US blocks funding for Marie Stopes International
6 October 2008
The United States has blocked funding for Marie Stopes International (MSI) because it reportedly supports forced abortion and sterilisation in China. The Population Research Institute says that MSI, which denies the allegations, will have to cut its population control programmes in several African countries. [Catholic News Agency, 4 October] The policy against support for such coercive practices overseas was enacted in 1985 and was first used by President Reagan.
The Pope has praised the work of those who help couples overcome infertility in an ethical way. In a recent message to a conference to mark 40 years since Pope Paul VI's encyclical on birth regulation, Benedict XVI writes: "While fully safeguarding the dignity of human procreation, some have achieved results which previously seemed unattainable. Scientists therefore are to be encouraged to continue their research with the aim of preventing the causes of sterility and of being able to remedy them so that sterile couples will be able to procreate in full respect for their own personal dignity and that of the child to be born". Neither technology nor reason was adequate for comprehending the truth of humanity. [Holy See, 3 October]
Catholic bishops in New York state say that the human right to life is paramount. In a document published in the run-up to elections, they write: "To the extent candidates reject this fundamental right by supporting an objective evil, such as legal abortion, euthanasia or embryonic stem cell research, Catholics should consider them less acceptable for public office." The bishops urge their people to inform their consciences on church teaching and to use their vote. [Catholic News Agency, 2 October]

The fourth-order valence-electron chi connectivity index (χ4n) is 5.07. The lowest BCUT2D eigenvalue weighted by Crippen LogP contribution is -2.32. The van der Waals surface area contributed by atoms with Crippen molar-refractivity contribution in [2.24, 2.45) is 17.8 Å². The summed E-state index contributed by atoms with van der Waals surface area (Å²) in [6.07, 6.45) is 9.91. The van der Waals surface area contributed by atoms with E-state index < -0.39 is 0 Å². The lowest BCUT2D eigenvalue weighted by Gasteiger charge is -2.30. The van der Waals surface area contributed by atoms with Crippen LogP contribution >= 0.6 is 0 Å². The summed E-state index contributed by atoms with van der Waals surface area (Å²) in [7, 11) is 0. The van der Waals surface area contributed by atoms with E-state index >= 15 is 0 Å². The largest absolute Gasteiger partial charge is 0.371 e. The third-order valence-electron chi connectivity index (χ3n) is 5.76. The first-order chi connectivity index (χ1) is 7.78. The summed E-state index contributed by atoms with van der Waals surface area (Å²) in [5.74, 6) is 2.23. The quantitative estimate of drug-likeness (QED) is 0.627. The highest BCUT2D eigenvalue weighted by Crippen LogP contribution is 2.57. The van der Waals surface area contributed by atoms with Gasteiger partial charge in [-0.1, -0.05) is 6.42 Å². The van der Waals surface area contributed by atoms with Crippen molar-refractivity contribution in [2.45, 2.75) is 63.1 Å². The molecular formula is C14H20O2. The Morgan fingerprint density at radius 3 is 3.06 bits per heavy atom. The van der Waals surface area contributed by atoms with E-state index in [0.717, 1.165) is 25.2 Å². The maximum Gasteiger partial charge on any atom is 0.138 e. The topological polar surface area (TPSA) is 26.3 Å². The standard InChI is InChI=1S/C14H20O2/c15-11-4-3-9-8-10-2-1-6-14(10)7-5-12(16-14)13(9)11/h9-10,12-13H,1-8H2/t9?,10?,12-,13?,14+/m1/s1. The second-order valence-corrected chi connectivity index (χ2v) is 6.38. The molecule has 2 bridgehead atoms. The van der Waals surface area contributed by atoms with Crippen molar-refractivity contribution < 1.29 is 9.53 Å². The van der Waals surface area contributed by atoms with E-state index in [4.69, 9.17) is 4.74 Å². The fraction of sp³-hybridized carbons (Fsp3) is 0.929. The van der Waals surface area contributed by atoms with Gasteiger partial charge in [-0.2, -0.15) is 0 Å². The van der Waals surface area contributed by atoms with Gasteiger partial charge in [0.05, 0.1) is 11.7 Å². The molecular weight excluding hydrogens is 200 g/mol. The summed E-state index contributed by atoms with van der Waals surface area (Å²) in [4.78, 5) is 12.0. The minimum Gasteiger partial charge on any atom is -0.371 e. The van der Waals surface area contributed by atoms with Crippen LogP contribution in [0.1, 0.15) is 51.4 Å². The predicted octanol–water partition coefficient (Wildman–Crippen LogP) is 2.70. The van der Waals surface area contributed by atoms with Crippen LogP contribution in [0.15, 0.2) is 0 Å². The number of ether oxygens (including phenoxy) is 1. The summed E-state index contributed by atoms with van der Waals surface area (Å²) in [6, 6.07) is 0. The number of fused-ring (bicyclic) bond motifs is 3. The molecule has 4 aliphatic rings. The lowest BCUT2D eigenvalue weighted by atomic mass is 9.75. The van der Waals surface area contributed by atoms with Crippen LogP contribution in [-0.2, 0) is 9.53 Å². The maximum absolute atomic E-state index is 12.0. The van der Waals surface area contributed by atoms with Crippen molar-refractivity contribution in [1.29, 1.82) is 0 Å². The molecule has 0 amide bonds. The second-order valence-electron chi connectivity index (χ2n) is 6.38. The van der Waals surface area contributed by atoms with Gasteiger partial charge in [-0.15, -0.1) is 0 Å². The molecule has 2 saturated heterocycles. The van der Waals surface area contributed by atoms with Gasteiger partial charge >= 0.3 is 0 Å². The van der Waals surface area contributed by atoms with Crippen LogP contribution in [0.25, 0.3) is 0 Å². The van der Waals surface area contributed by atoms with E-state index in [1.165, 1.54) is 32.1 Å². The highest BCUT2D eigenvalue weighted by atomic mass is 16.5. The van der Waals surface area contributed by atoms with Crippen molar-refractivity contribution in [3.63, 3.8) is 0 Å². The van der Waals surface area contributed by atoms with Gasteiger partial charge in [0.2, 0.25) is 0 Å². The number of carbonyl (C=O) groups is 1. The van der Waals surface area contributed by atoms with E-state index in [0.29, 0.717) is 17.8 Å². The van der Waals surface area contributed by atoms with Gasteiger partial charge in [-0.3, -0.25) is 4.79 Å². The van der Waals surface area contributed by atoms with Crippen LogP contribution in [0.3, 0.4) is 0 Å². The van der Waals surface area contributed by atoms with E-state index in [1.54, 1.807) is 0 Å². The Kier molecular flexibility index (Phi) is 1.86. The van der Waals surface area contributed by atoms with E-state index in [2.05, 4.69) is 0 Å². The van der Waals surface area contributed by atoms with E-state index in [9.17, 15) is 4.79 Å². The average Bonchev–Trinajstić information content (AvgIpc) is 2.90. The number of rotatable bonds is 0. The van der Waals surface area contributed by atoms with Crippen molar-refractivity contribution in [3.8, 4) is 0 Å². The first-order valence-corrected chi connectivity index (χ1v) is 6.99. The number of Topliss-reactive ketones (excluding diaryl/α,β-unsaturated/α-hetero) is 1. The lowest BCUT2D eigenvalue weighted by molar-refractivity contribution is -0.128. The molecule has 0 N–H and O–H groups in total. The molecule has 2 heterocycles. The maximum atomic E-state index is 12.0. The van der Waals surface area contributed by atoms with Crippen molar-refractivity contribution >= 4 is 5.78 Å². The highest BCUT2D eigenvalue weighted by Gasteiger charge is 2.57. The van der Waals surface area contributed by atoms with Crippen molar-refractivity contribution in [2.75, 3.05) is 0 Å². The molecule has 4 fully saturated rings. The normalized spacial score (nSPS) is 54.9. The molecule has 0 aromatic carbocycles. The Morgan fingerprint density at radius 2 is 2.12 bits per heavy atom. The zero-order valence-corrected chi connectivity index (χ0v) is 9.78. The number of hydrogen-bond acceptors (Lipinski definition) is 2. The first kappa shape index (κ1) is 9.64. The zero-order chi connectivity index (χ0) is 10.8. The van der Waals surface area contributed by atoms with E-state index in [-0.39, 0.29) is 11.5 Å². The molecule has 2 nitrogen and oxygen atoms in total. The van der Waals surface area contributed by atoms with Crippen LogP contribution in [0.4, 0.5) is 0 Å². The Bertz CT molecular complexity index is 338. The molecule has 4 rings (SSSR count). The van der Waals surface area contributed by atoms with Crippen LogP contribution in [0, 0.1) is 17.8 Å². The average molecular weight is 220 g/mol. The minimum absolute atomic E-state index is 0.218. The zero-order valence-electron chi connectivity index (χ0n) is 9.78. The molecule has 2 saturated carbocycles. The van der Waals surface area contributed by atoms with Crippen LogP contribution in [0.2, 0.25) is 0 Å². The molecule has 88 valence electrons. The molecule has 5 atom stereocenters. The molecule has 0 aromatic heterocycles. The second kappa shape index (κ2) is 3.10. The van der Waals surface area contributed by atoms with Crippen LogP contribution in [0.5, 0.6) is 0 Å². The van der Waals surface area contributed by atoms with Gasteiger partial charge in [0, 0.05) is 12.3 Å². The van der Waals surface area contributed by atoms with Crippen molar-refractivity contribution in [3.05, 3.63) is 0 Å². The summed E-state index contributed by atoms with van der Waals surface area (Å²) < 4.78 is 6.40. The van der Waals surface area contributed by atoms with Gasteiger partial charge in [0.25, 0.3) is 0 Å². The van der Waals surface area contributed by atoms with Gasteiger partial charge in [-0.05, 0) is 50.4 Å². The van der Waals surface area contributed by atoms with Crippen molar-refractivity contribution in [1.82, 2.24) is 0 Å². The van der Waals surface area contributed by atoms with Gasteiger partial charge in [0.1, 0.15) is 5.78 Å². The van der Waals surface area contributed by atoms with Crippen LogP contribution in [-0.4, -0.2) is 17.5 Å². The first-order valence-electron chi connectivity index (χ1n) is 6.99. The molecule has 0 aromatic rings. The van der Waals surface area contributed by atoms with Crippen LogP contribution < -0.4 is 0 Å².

The American Nurses Association (ANA) supports Senator Barack Obama, Democrat, for president, and has launched a website to further that cause. Ms Mary-Kate Heffern, an ANA member and a director of the National Association of Prolife Nurses, said that the ANA had: "eliminated the unborn as legitimately entitled to this standard of care, beginning with the most basic, life itself". The ANA was failing to address conscientious objection to abortion and end-of-life issues. [LifeNews, 3 October] Mr Obama says his first action as president would be to sign an act which would completely liberalise abortion.
Pregnant women should be inoculated against influenza, according to the American College of Obstetricians and Gynecologists. Expectant mothers have above-average vulnerability to the disease and the vaccine offers some protection to the unborn. The college reassured women that mercury found in some versions of the drug was not a threat. [mediLexicon, 5 October]